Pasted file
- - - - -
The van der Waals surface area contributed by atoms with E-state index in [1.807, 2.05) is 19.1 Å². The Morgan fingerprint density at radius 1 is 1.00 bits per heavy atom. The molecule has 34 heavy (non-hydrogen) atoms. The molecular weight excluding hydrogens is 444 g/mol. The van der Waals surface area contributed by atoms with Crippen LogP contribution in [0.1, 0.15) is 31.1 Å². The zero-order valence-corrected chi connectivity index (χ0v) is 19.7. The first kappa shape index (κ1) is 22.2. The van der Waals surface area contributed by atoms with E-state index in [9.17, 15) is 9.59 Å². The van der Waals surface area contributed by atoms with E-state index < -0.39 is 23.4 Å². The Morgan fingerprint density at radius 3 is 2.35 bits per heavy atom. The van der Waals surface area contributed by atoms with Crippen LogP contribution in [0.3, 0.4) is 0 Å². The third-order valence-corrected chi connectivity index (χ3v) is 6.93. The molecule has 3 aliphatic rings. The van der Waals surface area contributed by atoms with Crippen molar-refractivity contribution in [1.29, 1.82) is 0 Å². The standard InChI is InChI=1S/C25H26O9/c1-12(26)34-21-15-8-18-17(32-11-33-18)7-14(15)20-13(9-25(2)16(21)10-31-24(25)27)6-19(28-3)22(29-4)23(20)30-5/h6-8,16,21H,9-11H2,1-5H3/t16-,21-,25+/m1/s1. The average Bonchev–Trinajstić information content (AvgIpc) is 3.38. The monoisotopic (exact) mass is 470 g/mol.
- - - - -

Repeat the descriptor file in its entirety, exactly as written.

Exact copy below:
The van der Waals surface area contributed by atoms with E-state index in [1.807, 2.05) is 19.1 Å². The Morgan fingerprint density at radius 1 is 1.00 bits per heavy atom. The molecule has 34 heavy (non-hydrogen) atoms. The molecular weight excluding hydrogens is 444 g/mol. The van der Waals surface area contributed by atoms with Crippen LogP contribution in [0.1, 0.15) is 31.1 Å². The zero-order valence-corrected chi connectivity index (χ0v) is 19.7. The first kappa shape index (κ1) is 22.2. The van der Waals surface area contributed by atoms with E-state index in [9.17, 15) is 9.59 Å². The van der Waals surface area contributed by atoms with E-state index < -0.39 is 23.4 Å². The Morgan fingerprint density at radius 3 is 2.35 bits per heavy atom. The van der Waals surface area contributed by atoms with Crippen LogP contribution in [0.3, 0.4) is 0 Å². The third-order valence-corrected chi connectivity index (χ3v) is 6.93. The molecule has 3 aliphatic rings. The van der Waals surface area contributed by atoms with Crippen molar-refractivity contribution in [1.29, 1.82) is 0 Å². The standard InChI is InChI=1S/C25H26O9/c1-12(26)34-21-15-8-18-17(32-11-33-18)7-14(15)20-13(9-25(2)16(21)10-31-24(25)27)6-19(28-3)22(29-4)23(20)30-5/h6-8,16,21H,9-11H2,1-5H3/t16-,21-,25+/m1/s1. The average Bonchev–Trinajstić information content (AvgIpc) is 3.38. The monoisotopic (exact) mass is 470 g/mol.